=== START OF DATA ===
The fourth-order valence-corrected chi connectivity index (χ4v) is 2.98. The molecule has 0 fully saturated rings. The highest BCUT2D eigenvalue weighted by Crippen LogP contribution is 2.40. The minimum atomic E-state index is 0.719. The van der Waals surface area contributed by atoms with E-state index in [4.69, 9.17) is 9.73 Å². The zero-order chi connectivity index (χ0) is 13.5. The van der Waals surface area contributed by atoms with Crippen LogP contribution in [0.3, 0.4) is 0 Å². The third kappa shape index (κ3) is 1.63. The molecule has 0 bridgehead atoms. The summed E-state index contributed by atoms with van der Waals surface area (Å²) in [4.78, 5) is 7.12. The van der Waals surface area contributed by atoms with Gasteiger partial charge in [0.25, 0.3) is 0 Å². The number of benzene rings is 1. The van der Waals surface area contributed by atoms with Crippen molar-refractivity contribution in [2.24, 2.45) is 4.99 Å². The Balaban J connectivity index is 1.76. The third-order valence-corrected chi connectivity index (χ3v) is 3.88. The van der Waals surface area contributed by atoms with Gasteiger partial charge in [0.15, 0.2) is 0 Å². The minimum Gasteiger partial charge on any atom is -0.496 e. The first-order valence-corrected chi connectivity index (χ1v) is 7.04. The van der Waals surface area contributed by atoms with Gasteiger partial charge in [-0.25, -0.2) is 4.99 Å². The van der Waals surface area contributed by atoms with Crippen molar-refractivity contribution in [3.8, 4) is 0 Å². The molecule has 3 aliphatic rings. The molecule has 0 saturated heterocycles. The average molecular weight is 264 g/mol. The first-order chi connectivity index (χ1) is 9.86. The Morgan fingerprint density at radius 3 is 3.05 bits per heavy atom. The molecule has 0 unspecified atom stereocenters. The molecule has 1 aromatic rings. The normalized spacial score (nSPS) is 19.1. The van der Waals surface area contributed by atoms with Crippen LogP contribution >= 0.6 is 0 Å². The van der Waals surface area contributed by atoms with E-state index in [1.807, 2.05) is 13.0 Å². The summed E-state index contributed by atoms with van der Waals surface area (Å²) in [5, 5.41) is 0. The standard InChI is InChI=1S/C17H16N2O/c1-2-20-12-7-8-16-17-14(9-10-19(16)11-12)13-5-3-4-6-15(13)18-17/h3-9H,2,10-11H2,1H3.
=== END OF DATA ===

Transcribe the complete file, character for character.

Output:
The fourth-order valence-corrected chi connectivity index (χ4v) is 2.98. The molecule has 0 fully saturated rings. The highest BCUT2D eigenvalue weighted by Crippen LogP contribution is 2.40. The minimum atomic E-state index is 0.719. The van der Waals surface area contributed by atoms with E-state index in [4.69, 9.17) is 9.73 Å². The zero-order chi connectivity index (χ0) is 13.5. The van der Waals surface area contributed by atoms with Crippen LogP contribution in [0.3, 0.4) is 0 Å². The third kappa shape index (κ3) is 1.63. The molecule has 0 bridgehead atoms. The summed E-state index contributed by atoms with van der Waals surface area (Å²) in [4.78, 5) is 7.12. The van der Waals surface area contributed by atoms with Gasteiger partial charge in [0.25, 0.3) is 0 Å². The number of benzene rings is 1. The van der Waals surface area contributed by atoms with Crippen molar-refractivity contribution in [2.24, 2.45) is 4.99 Å². The Balaban J connectivity index is 1.76. The third-order valence-corrected chi connectivity index (χ3v) is 3.88. The van der Waals surface area contributed by atoms with Gasteiger partial charge in [0.15, 0.2) is 0 Å². The minimum Gasteiger partial charge on any atom is -0.496 e. The first-order valence-corrected chi connectivity index (χ1v) is 7.04. The van der Waals surface area contributed by atoms with Gasteiger partial charge in [-0.25, -0.2) is 4.99 Å². The van der Waals surface area contributed by atoms with Crippen molar-refractivity contribution in [3.8, 4) is 0 Å². The molecule has 3 aliphatic rings. The molecule has 0 saturated heterocycles. The average molecular weight is 264 g/mol. The first-order chi connectivity index (χ1) is 9.86. The Morgan fingerprint density at radius 3 is 3.05 bits per heavy atom. The molecule has 0 unspecified atom stereocenters. The molecule has 1 aromatic rings. The normalized spacial score (nSPS) is 19.1. The van der Waals surface area contributed by atoms with Crippen LogP contribution >= 0.6 is 0 Å². The van der Waals surface area contributed by atoms with E-state index in [1.807, 2.05) is 13.0 Å². The summed E-state index contributed by atoms with van der Waals surface area (Å²) in [5, 5.41) is 0. The standard InChI is InChI=1S/C17H16N2O/c1-2-20-12-7-8-16-17-14(9-10-19(16)11-12)13-5-3-4-6-15(13)18-17/h3-9H,2,10-11H2,1H3.